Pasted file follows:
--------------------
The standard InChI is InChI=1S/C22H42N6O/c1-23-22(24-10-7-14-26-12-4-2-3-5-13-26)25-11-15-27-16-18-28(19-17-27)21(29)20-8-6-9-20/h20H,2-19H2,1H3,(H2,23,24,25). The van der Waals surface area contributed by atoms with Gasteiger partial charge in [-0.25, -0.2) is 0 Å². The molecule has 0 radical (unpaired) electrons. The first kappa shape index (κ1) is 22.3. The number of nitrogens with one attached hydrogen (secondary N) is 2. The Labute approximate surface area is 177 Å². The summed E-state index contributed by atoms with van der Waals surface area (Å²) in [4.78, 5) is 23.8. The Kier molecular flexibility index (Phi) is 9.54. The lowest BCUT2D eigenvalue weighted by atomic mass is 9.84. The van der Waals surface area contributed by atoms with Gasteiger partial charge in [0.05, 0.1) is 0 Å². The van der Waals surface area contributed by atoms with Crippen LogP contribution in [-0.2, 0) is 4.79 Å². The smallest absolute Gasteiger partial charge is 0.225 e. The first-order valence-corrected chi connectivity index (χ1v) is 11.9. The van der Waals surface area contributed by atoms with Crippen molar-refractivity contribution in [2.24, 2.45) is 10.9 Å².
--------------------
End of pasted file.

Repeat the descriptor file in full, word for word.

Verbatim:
The standard InChI is InChI=1S/C22H42N6O/c1-23-22(24-10-7-14-26-12-4-2-3-5-13-26)25-11-15-27-16-18-28(19-17-27)21(29)20-8-6-9-20/h20H,2-19H2,1H3,(H2,23,24,25). The van der Waals surface area contributed by atoms with Gasteiger partial charge in [-0.25, -0.2) is 0 Å². The molecule has 0 radical (unpaired) electrons. The first kappa shape index (κ1) is 22.3. The number of nitrogens with one attached hydrogen (secondary N) is 2. The Labute approximate surface area is 177 Å². The summed E-state index contributed by atoms with van der Waals surface area (Å²) in [4.78, 5) is 23.8. The Kier molecular flexibility index (Phi) is 9.54. The lowest BCUT2D eigenvalue weighted by atomic mass is 9.84. The van der Waals surface area contributed by atoms with Gasteiger partial charge in [0.05, 0.1) is 0 Å². The van der Waals surface area contributed by atoms with Crippen LogP contribution in [-0.2, 0) is 4.79 Å². The smallest absolute Gasteiger partial charge is 0.225 e. The first-order valence-corrected chi connectivity index (χ1v) is 11.9. The van der Waals surface area contributed by atoms with Crippen molar-refractivity contribution in [2.24, 2.45) is 10.9 Å².